- The House budget offers substantially less for school construction. More specifically, it would use $292 million in general funds and $250 million in Literary Fund dollars for a Construction Loan Rebate Program, which would provide competitive loan rebate grants for school construction. Compared to the Senate and introduced budgets, the House provides $55 million less in general funds toward teacher retirement, which limits the availability of the Literary Fund for school construction.
- K12 funding distribution by geography and poverty rates: The House and Senate approaches are different not only in the overall amount of K12 funding, but also in the distribution of that funding across school divisions.
- Compared to the introduced budget, the House cuts per pupil funding for local school divisions by an average of $836 across the upcoming two years for students attending schools in rural school divisions, while cutting funding by an average of $442 for students attending other school divisions. The Senate increases average per pupil funding slightly more for students attending rural school divisions than other school divisions.
- Similarly, the average House cuts for students attending the highest-poverty school divisions are $1,023 over the upcoming two years compared to the introduced budget, more than three times as deep as the average cuts for students attending the lowest-poverty school divisions. The Senate provides an additional $260 on average for students attending the highest-poverty school divisions during the upcoming biennium compared to the introduced budget.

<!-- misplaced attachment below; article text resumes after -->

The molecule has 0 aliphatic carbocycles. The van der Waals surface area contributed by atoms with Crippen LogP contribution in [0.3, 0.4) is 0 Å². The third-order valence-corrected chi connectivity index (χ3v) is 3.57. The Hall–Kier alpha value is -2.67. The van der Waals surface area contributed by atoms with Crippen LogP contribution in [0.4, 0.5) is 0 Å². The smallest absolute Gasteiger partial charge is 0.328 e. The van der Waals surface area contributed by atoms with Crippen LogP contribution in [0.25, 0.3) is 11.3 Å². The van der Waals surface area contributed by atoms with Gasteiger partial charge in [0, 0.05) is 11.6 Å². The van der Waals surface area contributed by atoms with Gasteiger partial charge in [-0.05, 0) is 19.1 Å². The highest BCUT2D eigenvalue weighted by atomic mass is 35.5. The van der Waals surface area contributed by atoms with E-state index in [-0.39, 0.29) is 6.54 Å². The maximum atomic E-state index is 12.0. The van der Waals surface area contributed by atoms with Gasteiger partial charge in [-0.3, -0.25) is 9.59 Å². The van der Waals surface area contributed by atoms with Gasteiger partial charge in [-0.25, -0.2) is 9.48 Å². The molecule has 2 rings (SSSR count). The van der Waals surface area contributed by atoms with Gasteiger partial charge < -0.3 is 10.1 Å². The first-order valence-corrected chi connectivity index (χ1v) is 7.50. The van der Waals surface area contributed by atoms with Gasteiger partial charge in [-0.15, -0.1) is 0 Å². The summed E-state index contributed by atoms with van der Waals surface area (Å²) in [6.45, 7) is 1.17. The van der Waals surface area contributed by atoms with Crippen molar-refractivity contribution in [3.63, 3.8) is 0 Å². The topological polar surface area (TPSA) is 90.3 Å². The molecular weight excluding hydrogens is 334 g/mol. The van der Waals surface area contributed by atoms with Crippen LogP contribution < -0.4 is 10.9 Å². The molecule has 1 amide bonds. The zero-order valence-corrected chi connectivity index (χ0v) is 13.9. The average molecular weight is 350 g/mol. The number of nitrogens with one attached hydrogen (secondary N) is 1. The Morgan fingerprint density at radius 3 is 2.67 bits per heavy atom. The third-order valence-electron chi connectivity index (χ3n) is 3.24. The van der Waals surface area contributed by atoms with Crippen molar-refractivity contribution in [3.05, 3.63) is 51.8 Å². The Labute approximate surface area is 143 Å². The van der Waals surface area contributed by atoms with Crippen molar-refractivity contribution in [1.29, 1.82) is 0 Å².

While both budgets include much-needed investments in our schools, infrastructure, and our students, the General Assembly has never fully funded the Virginia Board of Education’s recommended Standards of Quality. To make sure that Virginia students are getting the best education we can give them, some of the most important actions legislators can take are:
- Fully fund the revised Standards of Quality;
- Lift the arbitrary cap on support positions in our public schools;
- Boldy invest in teacher and staff salaries and get us on track to reach the national teacher pay average; and
- Seize the opportunity to invest hundreds of millions from our remaining federal relief funds into reinvestments for ongoing school infrastructure support.